Lost for forty years, a new novel by the author of The Good Earth The Eternal Wonder tells the coming-of-age story of Randolph Colfax (Rann for short), an extraordinarily gifted young man whose search for meaning and purpose leads him to New York, England, Paris, a mission patrolling the DMZ in Korea that will change his life forever--and, ultimately, to love. Rann falls for the beautiful and equally brilliant Stephanie Kung, who lives in Paris with her Chinese father and has no contact with her American mother, who abandoned the family when Stephanie was six years old. Both Rann and Stephanie yearn for a sense of genuine identity. Rann feels plagued by his voracious intellectual curiosity and strives to integrate his life of the mind with his experience in the world. Stephanie feels alienated from society by her mixed heritage and struggles to resolve the culture clash of her existence. Separated for long periods of time, their final reunion leads to a conclusion that even Rann, in all his hard-earned wisdom, could never have imagined. A moving and mesmerizing fictional exploration of the themes that meant so much to Pearl Buck in her life, The Eternal Wonder is perhaps her most personal and passionate work, and will no doubt appeal to the millions of readers who have treasured her novels for generations.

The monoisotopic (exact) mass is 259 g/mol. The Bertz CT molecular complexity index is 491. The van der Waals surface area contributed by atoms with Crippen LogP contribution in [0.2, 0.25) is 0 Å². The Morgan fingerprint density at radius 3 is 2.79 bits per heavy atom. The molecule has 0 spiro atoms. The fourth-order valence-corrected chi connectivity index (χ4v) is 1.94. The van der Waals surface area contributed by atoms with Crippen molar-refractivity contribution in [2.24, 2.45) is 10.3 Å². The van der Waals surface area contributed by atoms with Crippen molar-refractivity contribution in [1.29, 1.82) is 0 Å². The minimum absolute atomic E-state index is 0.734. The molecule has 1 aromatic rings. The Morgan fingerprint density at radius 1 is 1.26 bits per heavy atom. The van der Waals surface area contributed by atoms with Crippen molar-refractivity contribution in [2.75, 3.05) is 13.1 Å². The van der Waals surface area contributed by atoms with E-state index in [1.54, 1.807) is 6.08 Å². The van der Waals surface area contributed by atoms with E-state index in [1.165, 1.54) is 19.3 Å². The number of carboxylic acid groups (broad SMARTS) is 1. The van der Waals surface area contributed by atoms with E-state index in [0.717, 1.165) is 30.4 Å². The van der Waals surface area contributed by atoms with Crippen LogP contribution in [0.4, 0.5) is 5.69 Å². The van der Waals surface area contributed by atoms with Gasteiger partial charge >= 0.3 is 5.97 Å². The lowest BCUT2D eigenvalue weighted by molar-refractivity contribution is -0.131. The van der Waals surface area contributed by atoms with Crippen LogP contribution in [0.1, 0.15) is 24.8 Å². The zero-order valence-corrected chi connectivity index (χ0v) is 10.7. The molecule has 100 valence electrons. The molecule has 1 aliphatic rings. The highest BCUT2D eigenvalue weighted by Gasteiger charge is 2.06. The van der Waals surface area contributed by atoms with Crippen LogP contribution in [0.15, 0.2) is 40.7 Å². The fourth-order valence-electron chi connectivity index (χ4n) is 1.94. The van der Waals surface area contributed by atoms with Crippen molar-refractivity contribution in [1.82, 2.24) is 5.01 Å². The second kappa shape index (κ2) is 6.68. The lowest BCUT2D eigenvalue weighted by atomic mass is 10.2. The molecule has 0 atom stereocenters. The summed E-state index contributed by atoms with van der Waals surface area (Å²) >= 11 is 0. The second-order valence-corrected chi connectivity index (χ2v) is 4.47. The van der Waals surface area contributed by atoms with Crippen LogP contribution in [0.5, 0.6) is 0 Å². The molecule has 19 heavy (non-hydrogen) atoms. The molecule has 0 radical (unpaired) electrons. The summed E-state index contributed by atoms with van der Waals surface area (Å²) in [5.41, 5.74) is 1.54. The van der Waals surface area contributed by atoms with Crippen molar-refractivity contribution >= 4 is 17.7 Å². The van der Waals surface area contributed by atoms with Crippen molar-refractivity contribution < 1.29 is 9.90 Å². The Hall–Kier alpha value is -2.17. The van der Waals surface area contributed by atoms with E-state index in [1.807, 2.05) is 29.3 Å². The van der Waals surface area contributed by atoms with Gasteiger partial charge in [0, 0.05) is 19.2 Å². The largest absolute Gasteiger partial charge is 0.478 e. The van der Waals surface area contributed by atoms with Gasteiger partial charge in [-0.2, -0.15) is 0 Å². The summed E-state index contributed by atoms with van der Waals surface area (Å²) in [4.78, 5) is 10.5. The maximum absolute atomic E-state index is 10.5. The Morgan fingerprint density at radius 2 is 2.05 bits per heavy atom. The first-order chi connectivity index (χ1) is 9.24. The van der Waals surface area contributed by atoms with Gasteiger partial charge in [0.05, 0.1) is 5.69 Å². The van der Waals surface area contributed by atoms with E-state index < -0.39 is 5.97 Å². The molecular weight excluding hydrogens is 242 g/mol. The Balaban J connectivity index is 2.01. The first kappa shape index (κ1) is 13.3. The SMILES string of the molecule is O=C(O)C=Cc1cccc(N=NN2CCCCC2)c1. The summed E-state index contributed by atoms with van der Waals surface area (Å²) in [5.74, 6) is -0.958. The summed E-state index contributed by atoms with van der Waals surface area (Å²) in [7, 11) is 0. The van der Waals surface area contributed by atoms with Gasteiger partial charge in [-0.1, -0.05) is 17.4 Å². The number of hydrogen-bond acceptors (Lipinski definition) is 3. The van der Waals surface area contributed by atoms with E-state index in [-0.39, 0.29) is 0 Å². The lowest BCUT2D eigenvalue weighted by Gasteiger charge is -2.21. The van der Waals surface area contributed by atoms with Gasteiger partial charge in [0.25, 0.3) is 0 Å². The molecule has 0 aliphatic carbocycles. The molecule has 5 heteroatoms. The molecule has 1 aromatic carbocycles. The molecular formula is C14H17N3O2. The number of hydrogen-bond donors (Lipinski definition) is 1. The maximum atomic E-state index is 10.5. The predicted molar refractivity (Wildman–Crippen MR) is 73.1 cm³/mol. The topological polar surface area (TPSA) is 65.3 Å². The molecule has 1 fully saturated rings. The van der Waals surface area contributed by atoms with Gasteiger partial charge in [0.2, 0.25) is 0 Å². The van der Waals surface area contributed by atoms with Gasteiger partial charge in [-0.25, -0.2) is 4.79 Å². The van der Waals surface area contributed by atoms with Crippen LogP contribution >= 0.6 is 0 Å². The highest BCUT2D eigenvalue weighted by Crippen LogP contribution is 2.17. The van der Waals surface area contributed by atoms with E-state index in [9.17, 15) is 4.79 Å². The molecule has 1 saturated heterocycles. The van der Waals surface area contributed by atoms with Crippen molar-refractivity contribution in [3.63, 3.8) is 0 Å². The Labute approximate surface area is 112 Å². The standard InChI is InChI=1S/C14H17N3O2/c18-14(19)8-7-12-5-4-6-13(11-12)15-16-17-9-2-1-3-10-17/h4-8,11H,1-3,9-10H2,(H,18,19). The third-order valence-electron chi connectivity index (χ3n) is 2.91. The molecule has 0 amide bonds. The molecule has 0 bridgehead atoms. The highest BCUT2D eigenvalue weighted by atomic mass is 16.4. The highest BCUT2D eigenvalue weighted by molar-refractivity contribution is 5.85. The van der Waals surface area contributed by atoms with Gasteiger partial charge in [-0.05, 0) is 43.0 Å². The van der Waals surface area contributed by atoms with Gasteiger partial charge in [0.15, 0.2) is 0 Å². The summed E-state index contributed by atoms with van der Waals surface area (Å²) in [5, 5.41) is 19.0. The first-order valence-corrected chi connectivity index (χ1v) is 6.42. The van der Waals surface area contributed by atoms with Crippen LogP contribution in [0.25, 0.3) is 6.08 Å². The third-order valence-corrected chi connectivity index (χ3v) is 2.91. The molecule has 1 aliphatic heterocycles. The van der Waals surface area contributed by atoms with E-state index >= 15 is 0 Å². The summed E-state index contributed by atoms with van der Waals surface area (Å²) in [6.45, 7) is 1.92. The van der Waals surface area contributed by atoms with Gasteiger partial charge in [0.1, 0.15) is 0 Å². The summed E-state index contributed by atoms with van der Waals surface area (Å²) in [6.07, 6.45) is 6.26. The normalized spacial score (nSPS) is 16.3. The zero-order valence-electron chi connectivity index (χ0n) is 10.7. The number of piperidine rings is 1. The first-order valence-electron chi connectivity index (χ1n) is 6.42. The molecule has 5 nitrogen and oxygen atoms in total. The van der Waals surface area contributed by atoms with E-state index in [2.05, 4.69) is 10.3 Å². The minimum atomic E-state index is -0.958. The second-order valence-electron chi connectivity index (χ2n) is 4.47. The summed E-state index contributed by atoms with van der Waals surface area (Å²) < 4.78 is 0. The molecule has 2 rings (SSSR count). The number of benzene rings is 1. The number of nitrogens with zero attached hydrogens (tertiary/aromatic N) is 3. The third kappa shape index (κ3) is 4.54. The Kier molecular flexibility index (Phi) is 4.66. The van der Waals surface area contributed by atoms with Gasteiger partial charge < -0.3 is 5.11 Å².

About the Author
Pearl S. Buck (1892-1973) was a bestselling and Nobel Prize-winning author. Her classic novel The Good Earth (1931) was awarded a Pulitzer Prize and William Dean Howells Medal. Born in Hillsboro, West Virginia, Buck was the daughter of missionaries and spent much of the first half of her life in China, where many of her books are set. In 1934, civil unrest in China forced Buck back to the United States. Throughout her life she worked in support of civil and women's rights, and established Welcome House, the first international, interracial adoption agency. In addition to her highly acclaimed novels, Buck wrote two memoirs and biographies of both of her parents. For her body of work, Buck received the Nobel Prize for Literature in 1938, the first American woman to have done so. She died in Vermont.
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